‘The Obama administration hopes to fight global warming with the geeky power of numbers, maps and even gaming-type simulations’ notes NPR. Operating under the idea that transparency and data mean more knowledge, which in turn leads to better decisions, Obama is putting climate change on our personal agendas.
“Social science literature shows that the more people think a problem, like global warming, is closer to home and immediate, the more likely they are to act.” Proposed by Cornell University professor Jonathan Schuldt, this idea is at the forefront of Obama’s new initiative, and realistically, makes perfect sense.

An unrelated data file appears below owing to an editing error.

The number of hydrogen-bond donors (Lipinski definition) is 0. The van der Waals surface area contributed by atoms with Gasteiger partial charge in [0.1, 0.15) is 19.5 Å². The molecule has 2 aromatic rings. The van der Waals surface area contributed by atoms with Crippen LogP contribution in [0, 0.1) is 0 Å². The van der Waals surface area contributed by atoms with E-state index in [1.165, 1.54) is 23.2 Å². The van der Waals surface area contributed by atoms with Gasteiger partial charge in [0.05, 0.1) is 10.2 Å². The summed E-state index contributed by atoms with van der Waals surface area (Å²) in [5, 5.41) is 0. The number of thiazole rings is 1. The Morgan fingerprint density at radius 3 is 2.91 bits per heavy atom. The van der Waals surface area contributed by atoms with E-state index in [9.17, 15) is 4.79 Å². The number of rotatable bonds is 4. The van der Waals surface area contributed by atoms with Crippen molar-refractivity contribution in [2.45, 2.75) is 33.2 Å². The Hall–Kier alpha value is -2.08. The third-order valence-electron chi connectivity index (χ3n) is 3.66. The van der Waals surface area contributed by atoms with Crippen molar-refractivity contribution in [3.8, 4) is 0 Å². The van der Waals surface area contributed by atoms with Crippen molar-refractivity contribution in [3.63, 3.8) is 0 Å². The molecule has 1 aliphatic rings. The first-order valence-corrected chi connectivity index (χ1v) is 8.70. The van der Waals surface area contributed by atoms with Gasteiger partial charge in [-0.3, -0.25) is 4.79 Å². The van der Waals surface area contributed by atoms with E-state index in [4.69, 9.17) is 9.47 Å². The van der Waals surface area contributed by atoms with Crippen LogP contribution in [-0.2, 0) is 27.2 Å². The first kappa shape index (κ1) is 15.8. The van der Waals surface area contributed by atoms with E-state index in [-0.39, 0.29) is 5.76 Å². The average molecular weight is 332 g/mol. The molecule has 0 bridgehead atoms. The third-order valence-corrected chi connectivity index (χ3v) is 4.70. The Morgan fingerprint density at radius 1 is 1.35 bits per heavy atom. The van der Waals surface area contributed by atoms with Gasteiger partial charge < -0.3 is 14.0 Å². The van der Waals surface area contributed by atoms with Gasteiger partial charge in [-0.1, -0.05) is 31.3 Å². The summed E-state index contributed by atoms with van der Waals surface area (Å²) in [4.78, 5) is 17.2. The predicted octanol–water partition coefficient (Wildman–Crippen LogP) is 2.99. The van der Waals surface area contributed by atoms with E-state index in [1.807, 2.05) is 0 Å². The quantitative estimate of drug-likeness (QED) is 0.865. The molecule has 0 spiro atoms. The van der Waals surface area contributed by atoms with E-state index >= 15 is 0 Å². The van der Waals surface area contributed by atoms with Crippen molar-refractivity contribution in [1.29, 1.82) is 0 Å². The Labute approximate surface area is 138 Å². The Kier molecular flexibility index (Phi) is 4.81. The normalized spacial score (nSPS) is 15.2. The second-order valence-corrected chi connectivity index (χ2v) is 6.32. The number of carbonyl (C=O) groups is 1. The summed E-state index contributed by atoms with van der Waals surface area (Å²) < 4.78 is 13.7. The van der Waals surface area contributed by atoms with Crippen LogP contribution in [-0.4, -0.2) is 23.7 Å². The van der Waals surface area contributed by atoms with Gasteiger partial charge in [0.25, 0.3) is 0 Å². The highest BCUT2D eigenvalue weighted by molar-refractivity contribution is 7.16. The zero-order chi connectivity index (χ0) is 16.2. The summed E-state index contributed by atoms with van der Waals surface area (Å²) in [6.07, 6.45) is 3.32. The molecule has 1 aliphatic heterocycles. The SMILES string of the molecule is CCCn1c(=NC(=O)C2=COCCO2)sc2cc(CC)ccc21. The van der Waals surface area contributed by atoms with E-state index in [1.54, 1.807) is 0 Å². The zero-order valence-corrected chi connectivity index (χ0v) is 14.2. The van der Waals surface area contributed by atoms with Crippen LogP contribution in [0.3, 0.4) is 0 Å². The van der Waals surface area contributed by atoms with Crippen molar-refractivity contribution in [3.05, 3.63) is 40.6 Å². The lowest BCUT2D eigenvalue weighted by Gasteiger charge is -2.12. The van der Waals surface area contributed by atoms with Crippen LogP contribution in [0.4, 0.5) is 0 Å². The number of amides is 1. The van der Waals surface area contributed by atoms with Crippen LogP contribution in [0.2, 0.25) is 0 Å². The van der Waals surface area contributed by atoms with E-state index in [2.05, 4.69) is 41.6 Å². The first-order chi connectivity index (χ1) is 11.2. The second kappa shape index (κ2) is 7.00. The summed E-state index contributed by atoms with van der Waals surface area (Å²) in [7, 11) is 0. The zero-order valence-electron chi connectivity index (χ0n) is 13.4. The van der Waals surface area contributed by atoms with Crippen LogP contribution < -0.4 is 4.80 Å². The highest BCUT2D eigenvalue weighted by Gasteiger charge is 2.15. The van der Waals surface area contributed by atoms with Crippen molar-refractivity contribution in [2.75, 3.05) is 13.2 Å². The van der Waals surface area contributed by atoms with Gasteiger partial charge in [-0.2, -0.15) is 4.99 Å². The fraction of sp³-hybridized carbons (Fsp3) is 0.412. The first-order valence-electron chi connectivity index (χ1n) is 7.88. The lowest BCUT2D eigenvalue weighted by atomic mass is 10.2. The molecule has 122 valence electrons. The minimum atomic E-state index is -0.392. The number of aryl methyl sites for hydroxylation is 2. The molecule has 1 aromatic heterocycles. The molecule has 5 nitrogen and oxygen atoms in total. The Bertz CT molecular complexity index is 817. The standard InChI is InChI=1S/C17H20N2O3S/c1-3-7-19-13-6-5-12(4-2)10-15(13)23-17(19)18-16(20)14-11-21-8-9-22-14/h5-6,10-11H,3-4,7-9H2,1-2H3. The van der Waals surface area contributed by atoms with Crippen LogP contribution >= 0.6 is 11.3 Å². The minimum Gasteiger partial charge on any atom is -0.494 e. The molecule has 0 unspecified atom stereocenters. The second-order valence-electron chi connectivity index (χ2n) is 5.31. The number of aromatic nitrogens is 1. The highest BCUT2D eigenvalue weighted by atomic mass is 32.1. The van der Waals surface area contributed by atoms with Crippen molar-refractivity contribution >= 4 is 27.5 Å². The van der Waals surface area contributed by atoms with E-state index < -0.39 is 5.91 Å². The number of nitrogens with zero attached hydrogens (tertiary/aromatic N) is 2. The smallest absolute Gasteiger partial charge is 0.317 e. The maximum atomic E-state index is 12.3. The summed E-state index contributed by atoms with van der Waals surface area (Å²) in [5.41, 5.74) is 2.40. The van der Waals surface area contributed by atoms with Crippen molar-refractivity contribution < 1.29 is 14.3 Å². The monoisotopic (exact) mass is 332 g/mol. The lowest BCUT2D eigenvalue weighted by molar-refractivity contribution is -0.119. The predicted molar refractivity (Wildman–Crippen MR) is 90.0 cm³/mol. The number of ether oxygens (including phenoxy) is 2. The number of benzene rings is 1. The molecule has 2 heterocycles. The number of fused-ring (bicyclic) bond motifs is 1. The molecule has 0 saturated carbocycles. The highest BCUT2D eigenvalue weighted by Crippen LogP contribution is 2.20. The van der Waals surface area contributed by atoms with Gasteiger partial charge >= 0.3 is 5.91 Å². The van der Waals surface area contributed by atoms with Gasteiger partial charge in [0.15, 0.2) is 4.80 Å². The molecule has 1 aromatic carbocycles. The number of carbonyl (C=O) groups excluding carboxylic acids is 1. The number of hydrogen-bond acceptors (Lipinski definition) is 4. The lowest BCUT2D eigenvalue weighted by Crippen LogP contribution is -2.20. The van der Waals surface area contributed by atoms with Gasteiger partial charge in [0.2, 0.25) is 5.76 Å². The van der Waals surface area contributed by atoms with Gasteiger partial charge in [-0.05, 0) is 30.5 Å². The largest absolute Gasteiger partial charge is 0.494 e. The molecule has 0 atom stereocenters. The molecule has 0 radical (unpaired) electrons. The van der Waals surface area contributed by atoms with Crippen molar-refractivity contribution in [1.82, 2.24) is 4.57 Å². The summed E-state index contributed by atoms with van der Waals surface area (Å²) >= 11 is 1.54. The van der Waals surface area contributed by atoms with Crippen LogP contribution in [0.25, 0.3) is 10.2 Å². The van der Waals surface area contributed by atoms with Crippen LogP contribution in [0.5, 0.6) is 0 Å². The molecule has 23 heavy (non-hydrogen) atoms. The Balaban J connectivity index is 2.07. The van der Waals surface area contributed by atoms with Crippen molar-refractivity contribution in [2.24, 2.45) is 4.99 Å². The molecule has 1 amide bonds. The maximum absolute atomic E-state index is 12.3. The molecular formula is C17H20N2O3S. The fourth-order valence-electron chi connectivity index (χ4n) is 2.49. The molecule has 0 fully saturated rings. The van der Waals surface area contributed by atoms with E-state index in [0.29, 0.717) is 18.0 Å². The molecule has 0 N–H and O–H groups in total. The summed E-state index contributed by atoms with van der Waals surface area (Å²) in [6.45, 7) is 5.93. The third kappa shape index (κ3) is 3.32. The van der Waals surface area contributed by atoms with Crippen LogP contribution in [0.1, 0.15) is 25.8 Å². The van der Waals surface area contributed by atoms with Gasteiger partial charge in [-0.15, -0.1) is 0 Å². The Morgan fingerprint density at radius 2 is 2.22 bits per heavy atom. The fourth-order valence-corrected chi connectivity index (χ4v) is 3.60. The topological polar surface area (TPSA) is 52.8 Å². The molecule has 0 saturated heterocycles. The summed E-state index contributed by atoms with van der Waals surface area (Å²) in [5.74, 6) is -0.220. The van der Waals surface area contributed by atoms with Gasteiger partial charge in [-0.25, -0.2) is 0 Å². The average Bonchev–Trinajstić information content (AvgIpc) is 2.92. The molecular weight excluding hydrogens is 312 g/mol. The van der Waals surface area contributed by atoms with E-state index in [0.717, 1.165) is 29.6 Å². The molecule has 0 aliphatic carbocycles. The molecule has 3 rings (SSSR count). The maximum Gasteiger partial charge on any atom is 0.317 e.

Climate change is not a problem for so many of us, because we simply have more immediate, more pressing problems in our lives. From the extreme examples of poverty, homelessness or disease, through to simply worrying about paying next month’s bills and looking after our families, we already have a lot on our respective plates. Something perceived to be far in the future, or not directly affecting me, is naturally not going to be a priority. That’s why this initiative could be have heavy impact. Using data to show what could happen to your home, or your city if (when!) something happens, makes the problem tangible and very much a priority.
Here at Markets for Good we shall eagerly await the outcomes along with applications to everyday circumstances. So stay tuned…